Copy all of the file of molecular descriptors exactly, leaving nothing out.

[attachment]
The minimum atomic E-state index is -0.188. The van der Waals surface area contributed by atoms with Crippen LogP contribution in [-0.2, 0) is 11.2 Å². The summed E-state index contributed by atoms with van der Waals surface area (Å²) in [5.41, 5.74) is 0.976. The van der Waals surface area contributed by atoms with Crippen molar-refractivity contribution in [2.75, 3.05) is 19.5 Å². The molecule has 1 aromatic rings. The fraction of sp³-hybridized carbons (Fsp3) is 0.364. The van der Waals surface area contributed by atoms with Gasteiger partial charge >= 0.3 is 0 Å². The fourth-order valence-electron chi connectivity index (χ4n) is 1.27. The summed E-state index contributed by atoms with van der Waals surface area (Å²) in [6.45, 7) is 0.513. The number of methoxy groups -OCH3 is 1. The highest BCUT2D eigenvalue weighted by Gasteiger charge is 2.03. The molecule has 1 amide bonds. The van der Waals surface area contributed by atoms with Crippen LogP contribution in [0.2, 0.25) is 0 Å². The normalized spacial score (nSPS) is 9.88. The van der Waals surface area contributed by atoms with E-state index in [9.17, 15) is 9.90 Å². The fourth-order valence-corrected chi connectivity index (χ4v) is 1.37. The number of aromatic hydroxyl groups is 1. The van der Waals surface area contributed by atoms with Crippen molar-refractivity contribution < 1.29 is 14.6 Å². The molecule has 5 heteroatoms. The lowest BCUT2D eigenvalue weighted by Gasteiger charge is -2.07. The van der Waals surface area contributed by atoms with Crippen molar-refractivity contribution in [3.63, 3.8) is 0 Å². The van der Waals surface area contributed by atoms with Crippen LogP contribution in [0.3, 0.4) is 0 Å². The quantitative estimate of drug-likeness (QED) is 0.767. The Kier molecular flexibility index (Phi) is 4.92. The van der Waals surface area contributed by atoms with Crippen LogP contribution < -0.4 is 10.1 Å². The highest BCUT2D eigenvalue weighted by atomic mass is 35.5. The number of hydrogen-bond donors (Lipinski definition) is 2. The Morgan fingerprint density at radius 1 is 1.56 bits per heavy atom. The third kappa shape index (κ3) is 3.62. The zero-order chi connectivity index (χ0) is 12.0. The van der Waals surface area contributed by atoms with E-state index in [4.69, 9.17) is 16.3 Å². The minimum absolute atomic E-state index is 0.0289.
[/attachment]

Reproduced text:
The minimum atomic E-state index is -0.188. The van der Waals surface area contributed by atoms with Crippen LogP contribution in [-0.2, 0) is 11.2 Å². The summed E-state index contributed by atoms with van der Waals surface area (Å²) in [5.41, 5.74) is 0.976. The van der Waals surface area contributed by atoms with Crippen molar-refractivity contribution in [2.75, 3.05) is 19.5 Å². The molecule has 1 aromatic rings. The fraction of sp³-hybridized carbons (Fsp3) is 0.364. The van der Waals surface area contributed by atoms with Gasteiger partial charge >= 0.3 is 0 Å². The fourth-order valence-electron chi connectivity index (χ4n) is 1.27. The summed E-state index contributed by atoms with van der Waals surface area (Å²) in [6.45, 7) is 0.513. The number of methoxy groups -OCH3 is 1. The highest BCUT2D eigenvalue weighted by Gasteiger charge is 2.03. The molecule has 1 amide bonds. The van der Waals surface area contributed by atoms with Crippen LogP contribution in [0.2, 0.25) is 0 Å². The normalized spacial score (nSPS) is 9.88. The van der Waals surface area contributed by atoms with E-state index in [9.17, 15) is 9.90 Å². The fourth-order valence-corrected chi connectivity index (χ4v) is 1.37. The number of aromatic hydroxyl groups is 1. The van der Waals surface area contributed by atoms with Crippen molar-refractivity contribution < 1.29 is 14.6 Å². The molecule has 5 heteroatoms. The lowest BCUT2D eigenvalue weighted by Gasteiger charge is -2.07. The van der Waals surface area contributed by atoms with Crippen molar-refractivity contribution in [3.63, 3.8) is 0 Å². The van der Waals surface area contributed by atoms with Crippen LogP contribution in [0.3, 0.4) is 0 Å². The quantitative estimate of drug-likeness (QED) is 0.767. The Kier molecular flexibility index (Phi) is 4.92. The van der Waals surface area contributed by atoms with Crippen LogP contribution < -0.4 is 10.1 Å². The highest BCUT2D eigenvalue weighted by atomic mass is 35.5. The number of hydrogen-bond donors (Lipinski definition) is 2. The Morgan fingerprint density at radius 1 is 1.56 bits per heavy atom. The third kappa shape index (κ3) is 3.62. The zero-order chi connectivity index (χ0) is 12.0. The van der Waals surface area contributed by atoms with E-state index in [4.69, 9.17) is 16.3 Å². The minimum absolute atomic E-state index is 0.0289.